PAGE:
On her podcast series Venture Unplugged, Mayra Ceja ’03 interviews entrepreneurs and investors, in industries that range from blockchain to direct-to-consumer retail, with the common thread of getting a clearer picture of what makes successful leaders tick. The format may be familiar to alumni who’ve attended the Reunions conversations Ceja has led as part of the Princeton Entrepreneurs’ Network (PEN). In fact, the PEN events and other “fireside chats” with tech leaders that she’s hosted inspired Ceja to start a podcast, to expand the reach of the wisdom and advice she’s gleaned from those interviews. “Now, everybody who can’t get into the room can listen to that conversation in a way that they couldn’t have before,” she says.
Ceja has featured a few alumni as guests on season one of Venture Unplugged, including Mike Novogratz ’87, founder and CEO of the cryptocurrency investment firm Galaxy Digital; Ben Cogan ’12, co-founder of the contact-lens retailer Hubble; and Muneeb Ali *17, co-founder and CEO of the decentralized computing network Blockstack. Ceja also sends an email newsletter featuring tips from her guests. She spoke with PAW last month.
Two sides of the table
“My passion for entrepreneurship started more from investor side of things. Right after Princeton, I worked for Guggenheim Partners in their hedge fund and then went back to business school. I got my MBA from Wharton and felt deeply passionate about startups. I ended up actually launching Princeton University’s first Alumni Entrepreneurs Fund, and that really got me on a different trajectory, as a venture capitalist. Over the years, what I think that’s done is allowed me to be on both sides of the table — both as a founder and as a venture capitalist — and the ability to speak to both is partially what makes my podcast unique. I interview top founders and investors and really dive in deep to the questions that matter to our audience.”
Three more podcasts to check out this month
1. Theater producer JORDAN ROTH ’97 talks about creativity, personal style, and gender fluidity with fashion designer Norma Kamali on her Normalife podcast.
2. On How I Got Into College, KIM DIGILIO ’95, a former Princeton admissions officer, opens up about her self-loathing in high school and gives advice on dealing with the pressure of the college search.
3. RALPH NADER ’55 talks with author Tom Mueller about the personal costs that whistleblowers endure on the Ralph Nader Radio Hour.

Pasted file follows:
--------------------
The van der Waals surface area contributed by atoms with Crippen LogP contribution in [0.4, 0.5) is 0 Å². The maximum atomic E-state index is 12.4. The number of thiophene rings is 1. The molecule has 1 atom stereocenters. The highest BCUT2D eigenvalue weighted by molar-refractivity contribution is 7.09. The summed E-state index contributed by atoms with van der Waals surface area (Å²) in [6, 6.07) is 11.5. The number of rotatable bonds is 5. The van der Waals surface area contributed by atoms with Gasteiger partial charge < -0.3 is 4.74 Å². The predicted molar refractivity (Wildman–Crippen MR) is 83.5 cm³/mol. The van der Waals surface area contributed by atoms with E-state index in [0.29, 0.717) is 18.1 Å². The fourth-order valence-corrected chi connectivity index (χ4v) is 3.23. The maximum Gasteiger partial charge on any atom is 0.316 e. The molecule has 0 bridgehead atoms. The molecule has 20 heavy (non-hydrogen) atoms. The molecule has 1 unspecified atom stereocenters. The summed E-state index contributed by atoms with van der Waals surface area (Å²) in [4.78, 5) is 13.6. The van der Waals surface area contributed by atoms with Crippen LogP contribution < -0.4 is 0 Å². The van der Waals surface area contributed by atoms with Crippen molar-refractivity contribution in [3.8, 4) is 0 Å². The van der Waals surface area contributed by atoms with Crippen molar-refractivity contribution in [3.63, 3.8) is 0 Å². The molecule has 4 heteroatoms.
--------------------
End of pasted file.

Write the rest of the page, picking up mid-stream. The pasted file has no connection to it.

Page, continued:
“My audience falls into a couple of different buckets. You have the aspiring entrepreneurs — entrepreneurs looking to learn more from the best. You also have the curious — people that are tech-curious, founder-curious, or even blockchain-curious. What we’re really talking about are cutting-edge technologies, innovations that speak to wide groups of people. Within all of our episodes, I think that every person who listens can connect in some way with whatever topic we’re talking about, even if it’s something new to them.”
Asking the unexpected question
“I think most people want to open up. A lot of [guests] have been on this media circuit where they have canned responses for x, y, and z, and they’re good at it — they’ve told their stories and they’ll retell them. But they have all these other interesting thoughts about questions that you and I might have, whether it’s space travel or favorite productivity hacks. It’s exciting for them to reveal something, and exciting for us to listen to it.”
The startup mentality
“Going through the process of launching my own podcast, I did have to go through those questions that every founder asks themselves: Is there a market for this? Who’s my target audience? How do I go to market it? And how do I design something that’s unique and different and is going to withstand a couple of seasons?”
Setting the tempo
“My job as a podcast host is really to be a little impatient, for my audience: I’m there representing them and their listening experience, so my job during each interview is really to move the conversation forward at the right times, to slow it down when conversations get deeper, and to figure out that right pace so that it eventually becomes a full-length story within 30 minutes, which tends to be the ideal listening time.”
Evergreen, engaging conversations
“Unlike most podcasters, I actually try do most of my interviews in person, whenever time and scheduling permits, because I think there’s just such a different flavor of being face to face. It really creates intimacy — I don’t see them as interviews, I actually see them more as conversations. The listener is more like a friend, listening in on a conversation, rather than listening to people on a stage, which provides a different connotation. The idea is to have these intimate conversations that can transcend both time and space. A lot of the content that we talk about is best practices: how to launch a business, how to run a business, how to deal with specific challenges, going to market, dealing with competition. These questions are evergreen, so people can pick up the conversations and feel like they’ve just taken place.”
“There are so many guests that I’d like to have, but a few come to mind: The illustrious Jeff Bezos ’86. He’s been one of the most referred-to people on the podcast when I ask my guests, ‘who are the founders you admire?’ And the second one would be Serena Williams. She’s had a tremendous career in tennis, and recently she launched a venture-capital firm. I think that transition of going to a brand new field is always interesting.”
Interview conducted and condensed by Brett Tomlinson
Alumni, if you have a podcast that you’d like to share with PAW readers, please email us at firstname.lastname@example.org.